Manufacturer prosecuted for insufficient safety information

Thursday, 28 January, 2010

Jalor Tools was convicted and fined $80,000 after it pleaded guilty to two workplace safety charges relating to an incident in 2006 where a router tool (bit) broke into three pieces, one of which struck a woman in the chest, killing her. The woman was using an industrial router to make the design on a door when the router tool broke.

It was not alleged Jalor Tools’ failings were responsible for the woman’s death. WorkSafe's investigation found the router tool was to be operated at 6000-8000 rpm, although it was actually being operated at around 15,000 rpm.

During sentencing, Judge Phillip Coish said: “In manufacturing the router tool, Jalor Tools failed to mark it with a maximum-operating speed, nor did it provide written information about the safe operating speed.”

WorkSafe’s acting Executive Director, Stan Krpan, said the case illustrated the legal requirement of manufacturers, suppliers and retailers to provide adequate information about their products to end users to ensure they were used safely: “Businesses designing, supplying and manufacturing equipment to be used in workplaces also have obligations to the safety of workers who are the end users of that equipment.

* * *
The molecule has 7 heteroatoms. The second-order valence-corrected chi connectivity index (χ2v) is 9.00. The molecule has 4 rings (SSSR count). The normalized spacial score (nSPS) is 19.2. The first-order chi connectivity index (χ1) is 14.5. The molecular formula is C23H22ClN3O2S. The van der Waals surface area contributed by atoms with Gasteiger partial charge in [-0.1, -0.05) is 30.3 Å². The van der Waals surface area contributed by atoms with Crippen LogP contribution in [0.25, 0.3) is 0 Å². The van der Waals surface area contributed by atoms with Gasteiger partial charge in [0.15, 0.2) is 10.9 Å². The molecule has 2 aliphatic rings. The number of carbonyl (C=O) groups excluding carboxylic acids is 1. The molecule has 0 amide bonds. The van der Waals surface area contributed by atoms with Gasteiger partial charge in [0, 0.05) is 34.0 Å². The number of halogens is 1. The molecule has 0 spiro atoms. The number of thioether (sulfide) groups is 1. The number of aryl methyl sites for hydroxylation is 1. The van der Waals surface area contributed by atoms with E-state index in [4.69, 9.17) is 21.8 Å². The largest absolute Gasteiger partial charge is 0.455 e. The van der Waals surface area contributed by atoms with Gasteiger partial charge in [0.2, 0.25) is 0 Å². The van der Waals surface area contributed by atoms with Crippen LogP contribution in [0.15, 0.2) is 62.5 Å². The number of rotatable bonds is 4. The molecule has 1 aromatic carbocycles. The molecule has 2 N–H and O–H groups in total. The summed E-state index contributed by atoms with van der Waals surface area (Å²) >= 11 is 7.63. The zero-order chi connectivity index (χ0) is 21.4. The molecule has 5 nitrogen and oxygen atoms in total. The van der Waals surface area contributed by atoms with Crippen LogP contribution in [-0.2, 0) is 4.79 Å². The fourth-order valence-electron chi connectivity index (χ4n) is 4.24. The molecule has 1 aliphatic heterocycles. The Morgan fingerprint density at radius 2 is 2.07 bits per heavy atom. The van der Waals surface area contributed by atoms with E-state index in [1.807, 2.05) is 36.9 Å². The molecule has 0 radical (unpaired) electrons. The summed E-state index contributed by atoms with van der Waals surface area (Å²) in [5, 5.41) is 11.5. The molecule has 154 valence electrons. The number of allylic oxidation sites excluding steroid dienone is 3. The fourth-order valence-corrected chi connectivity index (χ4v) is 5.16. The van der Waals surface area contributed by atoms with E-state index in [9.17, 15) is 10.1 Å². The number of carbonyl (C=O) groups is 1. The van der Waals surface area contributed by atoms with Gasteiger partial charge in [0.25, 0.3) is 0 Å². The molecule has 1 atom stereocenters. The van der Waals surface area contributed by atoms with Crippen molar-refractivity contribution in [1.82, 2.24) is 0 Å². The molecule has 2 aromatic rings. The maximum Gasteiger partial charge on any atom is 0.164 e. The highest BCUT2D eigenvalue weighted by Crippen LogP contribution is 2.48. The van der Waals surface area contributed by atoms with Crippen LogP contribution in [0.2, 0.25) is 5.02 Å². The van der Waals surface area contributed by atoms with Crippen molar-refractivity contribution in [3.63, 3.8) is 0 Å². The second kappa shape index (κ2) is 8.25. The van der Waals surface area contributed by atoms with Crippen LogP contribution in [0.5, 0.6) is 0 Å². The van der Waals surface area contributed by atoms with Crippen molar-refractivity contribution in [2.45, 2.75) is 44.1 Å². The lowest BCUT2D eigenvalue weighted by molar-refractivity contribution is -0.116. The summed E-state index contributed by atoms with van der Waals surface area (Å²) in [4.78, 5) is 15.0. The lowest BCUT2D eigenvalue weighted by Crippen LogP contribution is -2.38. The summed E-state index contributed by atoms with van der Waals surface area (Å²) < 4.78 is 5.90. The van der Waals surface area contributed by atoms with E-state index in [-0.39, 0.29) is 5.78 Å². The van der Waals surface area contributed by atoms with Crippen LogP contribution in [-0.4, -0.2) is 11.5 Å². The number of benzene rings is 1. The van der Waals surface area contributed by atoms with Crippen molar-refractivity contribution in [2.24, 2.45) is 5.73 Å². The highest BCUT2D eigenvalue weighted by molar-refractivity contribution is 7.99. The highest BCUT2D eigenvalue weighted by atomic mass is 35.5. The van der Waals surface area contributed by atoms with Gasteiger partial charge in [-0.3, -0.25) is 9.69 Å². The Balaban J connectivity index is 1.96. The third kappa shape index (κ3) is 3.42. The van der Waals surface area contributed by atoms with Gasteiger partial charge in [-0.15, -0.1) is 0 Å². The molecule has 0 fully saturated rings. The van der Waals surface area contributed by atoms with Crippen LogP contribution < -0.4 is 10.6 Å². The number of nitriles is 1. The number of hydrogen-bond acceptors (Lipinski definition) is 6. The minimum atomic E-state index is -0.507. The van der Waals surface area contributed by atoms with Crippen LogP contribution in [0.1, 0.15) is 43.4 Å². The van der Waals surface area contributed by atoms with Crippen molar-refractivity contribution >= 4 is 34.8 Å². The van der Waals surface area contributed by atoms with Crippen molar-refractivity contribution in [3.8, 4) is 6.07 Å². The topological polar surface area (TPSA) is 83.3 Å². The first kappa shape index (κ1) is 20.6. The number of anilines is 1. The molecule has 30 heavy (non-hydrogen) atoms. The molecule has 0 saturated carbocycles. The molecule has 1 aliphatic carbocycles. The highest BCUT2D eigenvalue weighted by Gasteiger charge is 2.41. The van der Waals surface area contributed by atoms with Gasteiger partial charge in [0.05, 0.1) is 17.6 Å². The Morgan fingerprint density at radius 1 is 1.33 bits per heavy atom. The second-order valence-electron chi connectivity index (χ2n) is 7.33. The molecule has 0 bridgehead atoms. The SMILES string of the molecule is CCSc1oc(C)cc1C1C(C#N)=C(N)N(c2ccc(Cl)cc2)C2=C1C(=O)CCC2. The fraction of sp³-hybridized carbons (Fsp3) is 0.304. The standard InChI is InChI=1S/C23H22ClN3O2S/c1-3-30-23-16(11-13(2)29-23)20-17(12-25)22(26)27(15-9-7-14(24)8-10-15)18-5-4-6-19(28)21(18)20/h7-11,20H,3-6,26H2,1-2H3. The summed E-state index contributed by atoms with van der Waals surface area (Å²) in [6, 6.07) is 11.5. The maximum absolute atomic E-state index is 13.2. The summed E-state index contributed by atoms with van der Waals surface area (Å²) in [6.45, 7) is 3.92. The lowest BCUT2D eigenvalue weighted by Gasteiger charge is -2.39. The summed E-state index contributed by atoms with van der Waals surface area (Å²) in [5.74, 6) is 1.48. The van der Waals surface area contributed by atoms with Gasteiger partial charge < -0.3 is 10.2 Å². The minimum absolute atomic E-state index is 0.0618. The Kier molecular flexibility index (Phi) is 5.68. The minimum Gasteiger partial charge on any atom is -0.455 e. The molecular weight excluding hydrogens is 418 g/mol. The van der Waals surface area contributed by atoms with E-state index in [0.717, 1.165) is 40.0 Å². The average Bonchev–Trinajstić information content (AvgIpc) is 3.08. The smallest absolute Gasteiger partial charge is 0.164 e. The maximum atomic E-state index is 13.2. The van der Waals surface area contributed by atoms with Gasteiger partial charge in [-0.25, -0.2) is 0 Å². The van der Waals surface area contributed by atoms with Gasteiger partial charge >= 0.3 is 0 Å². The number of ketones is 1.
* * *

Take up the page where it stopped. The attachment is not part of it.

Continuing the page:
“Control of the ultimate use of the tool may not be possible; however, at the point at which it is sold, or even hired, information must be provided.

“Employers also have an obligation to ensure the equipment used by their business is fit for the purpose intended.

“For businesses coming out of tough economic times and buying or updating equipment, now is the time to ensure it meets safety obligations by referring to WorkSafe and any appropriate Australian standards.

“In this case, AS1473.2-2001 covers rotating tools of this type, but the court found Jalor Tools was not aware of the standard.

“Meeting OHS requirements can add value to your product and protect the reputation and viability of the business. Not doing so can lead to disaster.”

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